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Software testing aims at checking the correctness of a program. But how can you check the correctness of your tests? Quis custodiet ipsos custodes? Mutation analysis can help you evaluate the quality of a test suite.

Posted by Michael_MULLER  |   Nov 12 2012 / 16:13

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Steve Mcduff replied ago:

Looks oddly similar to Jester http://jester.sourceforge.net/

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hjc replied ago:

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alightgoesout replied ago:

As mentioned by Steve Mcduff, Jester is indeed another mutation testing tool for Java. PIT offers several improvements. For instance, PIT does in-memory bytecode mutation. This is more efficient than Jester, which mutates the java source and actually writes it to disk before executing it. Also PIT is still supported and developed whereas Jester has not been actively developed for years. As pointed by hjc, the PIT website hosts a detailed comparison with other mutation testing frameworks.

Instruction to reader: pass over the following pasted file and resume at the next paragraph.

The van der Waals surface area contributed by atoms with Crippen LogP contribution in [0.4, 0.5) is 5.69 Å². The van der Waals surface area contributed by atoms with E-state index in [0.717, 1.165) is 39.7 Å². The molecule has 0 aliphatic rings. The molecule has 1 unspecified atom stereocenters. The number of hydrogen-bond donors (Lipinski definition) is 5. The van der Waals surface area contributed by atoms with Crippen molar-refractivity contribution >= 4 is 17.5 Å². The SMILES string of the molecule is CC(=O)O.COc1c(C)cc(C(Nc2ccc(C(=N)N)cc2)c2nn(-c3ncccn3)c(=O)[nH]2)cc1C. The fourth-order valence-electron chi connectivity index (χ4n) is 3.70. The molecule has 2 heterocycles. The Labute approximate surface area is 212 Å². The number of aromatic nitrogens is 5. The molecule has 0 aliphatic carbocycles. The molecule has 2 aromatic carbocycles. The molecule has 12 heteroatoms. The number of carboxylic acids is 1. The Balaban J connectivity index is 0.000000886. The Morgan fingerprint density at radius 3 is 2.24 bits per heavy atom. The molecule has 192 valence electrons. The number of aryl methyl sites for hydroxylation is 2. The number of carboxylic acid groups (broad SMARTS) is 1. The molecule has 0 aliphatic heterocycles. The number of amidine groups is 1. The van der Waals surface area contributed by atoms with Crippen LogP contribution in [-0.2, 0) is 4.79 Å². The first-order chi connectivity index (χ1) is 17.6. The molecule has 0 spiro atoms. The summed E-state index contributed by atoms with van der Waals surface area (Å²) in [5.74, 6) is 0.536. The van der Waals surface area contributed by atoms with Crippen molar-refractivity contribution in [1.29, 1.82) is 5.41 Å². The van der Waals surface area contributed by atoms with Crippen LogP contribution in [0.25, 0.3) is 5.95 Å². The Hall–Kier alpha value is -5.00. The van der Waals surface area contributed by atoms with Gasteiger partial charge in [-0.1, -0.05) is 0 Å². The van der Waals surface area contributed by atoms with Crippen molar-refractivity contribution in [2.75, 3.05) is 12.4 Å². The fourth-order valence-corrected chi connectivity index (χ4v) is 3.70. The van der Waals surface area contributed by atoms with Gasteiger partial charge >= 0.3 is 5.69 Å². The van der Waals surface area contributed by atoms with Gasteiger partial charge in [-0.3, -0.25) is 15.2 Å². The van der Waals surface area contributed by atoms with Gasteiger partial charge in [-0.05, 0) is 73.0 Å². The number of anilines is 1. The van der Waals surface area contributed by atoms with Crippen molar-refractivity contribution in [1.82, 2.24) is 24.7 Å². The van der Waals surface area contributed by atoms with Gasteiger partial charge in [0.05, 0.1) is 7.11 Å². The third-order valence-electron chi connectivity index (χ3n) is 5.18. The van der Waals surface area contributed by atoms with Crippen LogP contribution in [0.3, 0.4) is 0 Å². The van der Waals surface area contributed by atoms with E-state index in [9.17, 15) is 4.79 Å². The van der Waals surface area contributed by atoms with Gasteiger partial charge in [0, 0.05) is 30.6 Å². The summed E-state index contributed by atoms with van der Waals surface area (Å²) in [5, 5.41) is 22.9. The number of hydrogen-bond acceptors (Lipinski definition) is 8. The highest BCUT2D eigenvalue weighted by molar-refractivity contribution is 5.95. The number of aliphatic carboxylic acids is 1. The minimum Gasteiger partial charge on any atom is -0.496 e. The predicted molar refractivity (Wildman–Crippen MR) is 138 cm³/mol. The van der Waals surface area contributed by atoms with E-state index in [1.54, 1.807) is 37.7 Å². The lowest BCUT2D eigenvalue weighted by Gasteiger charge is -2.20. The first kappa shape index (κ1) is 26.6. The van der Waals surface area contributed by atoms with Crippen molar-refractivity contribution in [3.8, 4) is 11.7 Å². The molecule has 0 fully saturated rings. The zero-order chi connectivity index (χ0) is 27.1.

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Steve Mcduff replied ago:

Great, good to know. The best use I found for Jester (and now potentially PIT) was to run unit test education sessions. Ask participants to create unit tests for a class, and then show them how good or bad their tests are with a few mutations. It's a struggle to encourage good basic unit test practices in most organizations. I feel levels usually go from 0 - no UT 1 - basic UT 2 - good UT using code coverage to find gaps 3 - use mutation testing #3 is probably a bit to costly to implement consistently on large projects, but if someone can prove me wrong, I'm very interested in learning how.

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